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I would like to know how to extract data from plots in a paper and, also, how to do that in a way that include error bars. I know there are specific softwares to do that, e.g. Plot Digitizer, which also work for scanned graphs. But I want to "digitize" inside Mathematica, so I don't need external softwares.

Furthermore, the plots in a paper can be a bit polluted. An example of a graph to digitize follows below. The desired points are the black points including error bars.

enter image description here

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  • 2
    $\begingroup$ Take a look at this: mathematica.stackexchange.com/q/3831/685 $\endgroup$ – VLC Feb 26 '13 at 16:49
  • $\begingroup$ Providing a solution for a particular family of graphs is expensive, but a general solution is priceless $\endgroup$ – Dr. belisarius Feb 26 '13 at 17:41
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In general, the problem is that error bars are plotted using different symbolic conventions in different texts, so the automatic extraction would have to be tailored somewhat to each case. An easier approach is to embed the plot into a Graphics frame using Inset, and then use the drawing tools to capture the coordinates you need by hand.

Here is a less automated but more flexible way to get data from a plot:

dataPlot = Import["http://i.stack.imgur.com/hoeHR.jpg"];

Manipulate[
 Graphics[{}, PlotRange -> {{10, 110}, {0, 1}}, Frame -> True,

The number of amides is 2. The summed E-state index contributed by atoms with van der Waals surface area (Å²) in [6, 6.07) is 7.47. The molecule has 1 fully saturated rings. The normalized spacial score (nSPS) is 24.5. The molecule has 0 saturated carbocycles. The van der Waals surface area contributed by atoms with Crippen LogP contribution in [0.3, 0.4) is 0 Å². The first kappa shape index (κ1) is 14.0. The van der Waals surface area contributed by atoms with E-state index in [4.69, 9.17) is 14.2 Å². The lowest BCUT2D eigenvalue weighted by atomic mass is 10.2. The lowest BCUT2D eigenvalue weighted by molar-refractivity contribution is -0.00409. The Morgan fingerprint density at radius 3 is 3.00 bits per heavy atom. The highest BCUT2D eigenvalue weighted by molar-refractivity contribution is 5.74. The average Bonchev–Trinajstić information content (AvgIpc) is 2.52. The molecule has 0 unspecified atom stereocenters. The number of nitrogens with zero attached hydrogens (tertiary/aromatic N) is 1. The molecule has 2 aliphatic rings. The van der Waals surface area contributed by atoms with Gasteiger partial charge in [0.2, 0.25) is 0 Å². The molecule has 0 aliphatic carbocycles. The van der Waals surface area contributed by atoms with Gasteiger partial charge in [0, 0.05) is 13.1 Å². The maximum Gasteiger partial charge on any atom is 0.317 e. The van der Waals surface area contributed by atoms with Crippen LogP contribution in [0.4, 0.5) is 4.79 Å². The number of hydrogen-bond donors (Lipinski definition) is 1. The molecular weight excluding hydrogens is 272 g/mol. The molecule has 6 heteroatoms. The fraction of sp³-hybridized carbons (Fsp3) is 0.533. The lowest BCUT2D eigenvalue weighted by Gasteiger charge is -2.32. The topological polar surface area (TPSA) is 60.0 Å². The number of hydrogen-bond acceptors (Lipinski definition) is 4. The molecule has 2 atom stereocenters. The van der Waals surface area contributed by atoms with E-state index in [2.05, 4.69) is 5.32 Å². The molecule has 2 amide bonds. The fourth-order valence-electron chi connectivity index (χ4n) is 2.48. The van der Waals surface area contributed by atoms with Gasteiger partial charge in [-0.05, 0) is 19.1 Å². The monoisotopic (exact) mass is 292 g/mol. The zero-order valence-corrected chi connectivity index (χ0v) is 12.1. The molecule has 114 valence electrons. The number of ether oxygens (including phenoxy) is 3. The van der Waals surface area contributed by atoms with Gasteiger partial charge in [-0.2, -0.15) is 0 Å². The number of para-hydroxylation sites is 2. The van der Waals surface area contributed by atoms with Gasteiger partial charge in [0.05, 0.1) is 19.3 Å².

AspectRatio -> 1/GoldenRatio,
  Prolog -> 
   Inset[Show[dataPlot, AspectRatio -> Full], 
    p, {Center, Center}, {w, h}]
  ],
 {{p, {Center, Center}}, Locator}, {w, 60, 130}, {h, .5, 2}]

dataplot

Here, I can now use the Locator to drag the image around inside the frame of the Graphics. The sliders let me adjust the width and height of the plot until the frame labels coincide on both axes.

To extract the data from this, click the plus sign at the top right to reveal the menu where you can select Paste Snapshot. Do this and evaluate the result to get a snapshot of the framed plot.

Now click on the plot to highlight it, followed by . to see the coordinate tool. Prsse Cmd-c to start copying the coordinates you click. In this way you can assemble the desired data sets.

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  • $\begingroup$ Beautiful! I just used it very effectively. It turns out you can click and lay all the points, then Ctrl-C copies the line. $\endgroup$ – Nicholas G Nov 5 '16 at 16:49

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